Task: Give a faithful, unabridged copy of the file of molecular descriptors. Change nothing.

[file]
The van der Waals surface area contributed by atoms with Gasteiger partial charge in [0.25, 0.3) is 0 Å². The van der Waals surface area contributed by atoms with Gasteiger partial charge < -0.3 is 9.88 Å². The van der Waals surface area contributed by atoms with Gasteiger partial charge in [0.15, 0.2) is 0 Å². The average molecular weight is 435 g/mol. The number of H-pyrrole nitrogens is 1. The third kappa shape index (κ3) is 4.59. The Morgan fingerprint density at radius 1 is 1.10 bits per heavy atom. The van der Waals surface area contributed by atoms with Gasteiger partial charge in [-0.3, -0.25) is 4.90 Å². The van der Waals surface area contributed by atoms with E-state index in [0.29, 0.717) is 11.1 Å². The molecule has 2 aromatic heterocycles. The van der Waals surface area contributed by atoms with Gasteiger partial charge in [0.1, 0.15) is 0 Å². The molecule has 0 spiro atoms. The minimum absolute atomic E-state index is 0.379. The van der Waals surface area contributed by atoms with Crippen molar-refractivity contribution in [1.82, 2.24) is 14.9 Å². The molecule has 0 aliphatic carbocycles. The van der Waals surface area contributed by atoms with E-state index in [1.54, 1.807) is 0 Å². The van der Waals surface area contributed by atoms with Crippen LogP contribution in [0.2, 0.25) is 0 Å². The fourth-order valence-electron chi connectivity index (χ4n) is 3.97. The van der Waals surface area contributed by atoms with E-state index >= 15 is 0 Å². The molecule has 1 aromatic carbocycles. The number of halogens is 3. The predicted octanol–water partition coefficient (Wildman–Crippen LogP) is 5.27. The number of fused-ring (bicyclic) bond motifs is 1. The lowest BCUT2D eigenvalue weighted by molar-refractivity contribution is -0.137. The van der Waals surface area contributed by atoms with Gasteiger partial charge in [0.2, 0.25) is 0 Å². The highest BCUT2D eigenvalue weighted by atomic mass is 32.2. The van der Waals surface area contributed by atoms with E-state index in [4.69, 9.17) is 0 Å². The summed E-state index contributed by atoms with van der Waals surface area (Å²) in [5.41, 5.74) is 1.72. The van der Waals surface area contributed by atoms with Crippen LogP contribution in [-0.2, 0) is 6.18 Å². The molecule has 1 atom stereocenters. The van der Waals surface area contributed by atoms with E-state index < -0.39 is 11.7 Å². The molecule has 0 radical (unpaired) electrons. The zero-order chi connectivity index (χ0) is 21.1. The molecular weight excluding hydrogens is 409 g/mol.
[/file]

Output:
The van der Waals surface area contributed by atoms with Gasteiger partial charge in [0.25, 0.3) is 0 Å². The van der Waals surface area contributed by atoms with Gasteiger partial charge < -0.3 is 9.88 Å². The van der Waals surface area contributed by atoms with Gasteiger partial charge in [0.15, 0.2) is 0 Å². The average molecular weight is 435 g/mol. The number of H-pyrrole nitrogens is 1. The third kappa shape index (κ3) is 4.59. The Morgan fingerprint density at radius 1 is 1.10 bits per heavy atom. The van der Waals surface area contributed by atoms with Gasteiger partial charge in [-0.3, -0.25) is 4.90 Å². The van der Waals surface area contributed by atoms with E-state index in [0.29, 0.717) is 11.1 Å². The molecule has 2 aromatic heterocycles. The van der Waals surface area contributed by atoms with Gasteiger partial charge in [0.1, 0.15) is 0 Å². The molecule has 0 spiro atoms. The minimum absolute atomic E-state index is 0.379. The van der Waals surface area contributed by atoms with Crippen molar-refractivity contribution in [1.82, 2.24) is 14.9 Å². The molecule has 0 aliphatic carbocycles. The van der Waals surface area contributed by atoms with E-state index in [1.54, 1.807) is 0 Å². The van der Waals surface area contributed by atoms with Crippen LogP contribution in [0.2, 0.25) is 0 Å². The fourth-order valence-electron chi connectivity index (χ4n) is 3.97. The van der Waals surface area contributed by atoms with E-state index >= 15 is 0 Å². The molecule has 1 aromatic carbocycles. The number of halogens is 3. The predicted octanol–water partition coefficient (Wildman–Crippen LogP) is 5.27. The number of fused-ring (bicyclic) bond motifs is 1. The lowest BCUT2D eigenvalue weighted by molar-refractivity contribution is -0.137. The van der Waals surface area contributed by atoms with Gasteiger partial charge in [0.2, 0.25) is 0 Å². The highest BCUT2D eigenvalue weighted by atomic mass is 32.2. The van der Waals surface area contributed by atoms with E-state index in [4.69, 9.17) is 0 Å². The summed E-state index contributed by atoms with van der Waals surface area (Å²) in [5.41, 5.74) is 1.72. The van der Waals surface area contributed by atoms with Crippen LogP contribution in [-0.2, 0) is 6.18 Å². The molecule has 1 atom stereocenters. The van der Waals surface area contributed by atoms with E-state index < -0.39 is 11.7 Å². The molecule has 0 radical (unpaired) electrons. The zero-order chi connectivity index (χ0) is 21.1. The molecular weight excluding hydrogens is 409 g/mol.